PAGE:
33. Tank says:

    As stated in previous article- “What’s the point?”

  34. Jim says:

    If I made a motorcycle out of LEGOs, what would it look like.

  35. CrazyJoe says:

    Looks vaguely like a boxer. I thought they were into V-twins.

  36. turnergande says:

    Enclose the chain. Better yet use belt or gear drive. Lose a few hundred pounds. Create a proper seat. Add rear pegs & passenger seating. Start the dang motor with kick start as well as push button. Storage for gear & helmet? A long way to go yet before real production.

  37. The Count says:

    MY NUTS!!

  38. Crackerrider says:

    Star Wars – Version XXII

    Rokon, I’m your Father

    • KyleKlintok says:

      If I squint my eyes enough I can see the word “Sunbeam” on the motor case.

      • Joe says:

        Yeah, Sunbeam circa 1956 !
        Hilarious !
        I kinda hate to say it but it’s too much fun ripping this thing !
        Maybe Matt Chambers has a clever angle to exploit a niche in the market but it reminds me of the post-modern artist.
        The viewer is pressured to convince themselves they’re beholding “high art” that requires a sophisticated artistic sensitivity to appreciate. Never mind your feelings of horror, disgust and confusion , it’s art !
        Sorry Matt, ya missed.

  39. Austin ZZR 1200 says:

    And I thought my stock seat was uncomfortable…. If there is a robot riding it, I suppose that works

  40. Kevin says:

    What connection does Matthew Chambers have to Glenn Curtiss, the “founder” of this company? Is Chambers a descendant? Glenn Curtiss died in 1930, and Confederate Motors wasn’t founded until 1991. Maybe “inspiration” would be a more apt term than “founder.”

  41. Velo de Guzzi says:

    Barf

  42. Lou Ranger says:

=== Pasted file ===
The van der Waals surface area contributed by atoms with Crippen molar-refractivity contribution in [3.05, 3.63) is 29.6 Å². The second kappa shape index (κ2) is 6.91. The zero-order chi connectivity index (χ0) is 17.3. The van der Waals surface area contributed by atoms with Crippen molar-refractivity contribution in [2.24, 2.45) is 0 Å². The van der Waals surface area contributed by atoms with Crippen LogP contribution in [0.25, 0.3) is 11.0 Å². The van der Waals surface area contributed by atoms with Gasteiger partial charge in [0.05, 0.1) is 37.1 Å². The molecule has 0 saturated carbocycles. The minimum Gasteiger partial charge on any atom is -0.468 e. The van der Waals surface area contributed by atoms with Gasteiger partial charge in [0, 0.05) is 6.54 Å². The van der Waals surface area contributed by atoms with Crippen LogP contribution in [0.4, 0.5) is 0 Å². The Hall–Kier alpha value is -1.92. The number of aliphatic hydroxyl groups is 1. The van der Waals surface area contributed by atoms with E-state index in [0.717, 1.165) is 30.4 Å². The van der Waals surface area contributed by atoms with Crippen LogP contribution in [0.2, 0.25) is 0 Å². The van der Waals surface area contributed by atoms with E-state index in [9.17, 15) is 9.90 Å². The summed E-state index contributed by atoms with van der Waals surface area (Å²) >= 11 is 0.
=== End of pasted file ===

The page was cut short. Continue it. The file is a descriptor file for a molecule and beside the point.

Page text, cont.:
Like others, I’m highly skeptical about cost and practicality. It must also weigh more than any bike ought to. Jay Leno might not be concerned about that chain drive spinning just inches from his butt, but I would be.

  43. Chris says:

    I freely admit that opinions about beauty or lack of are subjective and personal. Regardless, in the third picture down, the man second from the right appears to be pulling down his zipper. I’d be in line behind him. I’d even drink an extra beer to assure a complete dousing. A bike doesn’t have to be ugly to be electric, nor does a bike have to be electric to be ugly. This one just happens to cover both bases very well, to my eyes.

  44. Ricardo says:

    Super ugly and most likely not affordable (except for Jay Leno), bring in the Harley Livewire….

  45. Falcodoug says:

    “With no preconceptions of what a motorcycle should look like”

  46. jabe says:

    About as pretty as a farm implement.

    • dt 175 says:

      farm implements are designed/styled to be practical/useful/efficient. to do what their styling says, and, after looking at ’em, not make you ask what they do. I like farm implements…

      • Tom K. says:

        Right on, dt. Go back to the “primitive” roots of farming, and you’ll see real beauty in the progression of the equipment that increased man’s ability to work the ground, plant seeds, and harvest crops. The guys that invented that stuff (McCormick, Deere, Case, and those that came before them), were flipping geniuses – simplicity, functionality, efficiency.

  47. Brinskee says:

    What’s the range? I agree, the looks are polarizing and certainly not for me. I doubt they would resonate with a younger generation either. And is 290 ft/lbs even practical? How much does this thing weigh?

    I just don’t see it being successful. I’m sure Jay Leno will stuff one into his garage, but the common people’s bike? Not so much…

    • todd says:

      This is similar, if not less, power than many super bikes today. Practicality has nothing to do with it. Thigh I’d much rather have a Super Duke or BMW 1000 over this ugly, uncomfortable, bad handling short range bike any day.

  48. wsg says:

    What do I think about it? Honestly, I hate everything about it. Motorcycles are about “feel” and emotion, right? In that case…it makes me “feel” like kicking it over. I hope they are not pinning their financial future on this art deco clothing iron.

  49. steveinsandiego says:

    who wants to sit on a 2×6, or whatever size that plank is? ugh.

    zero bikes lead the pack imho.

  50. LordBeal says:

    Very cool concept bike — the production model MUST have quick swap batteries. Not having no-tool exchangeable batteries is a total deal breaker no matter how cool the bike is. That would be like having a 1/4 inch filler neck on your gas bike.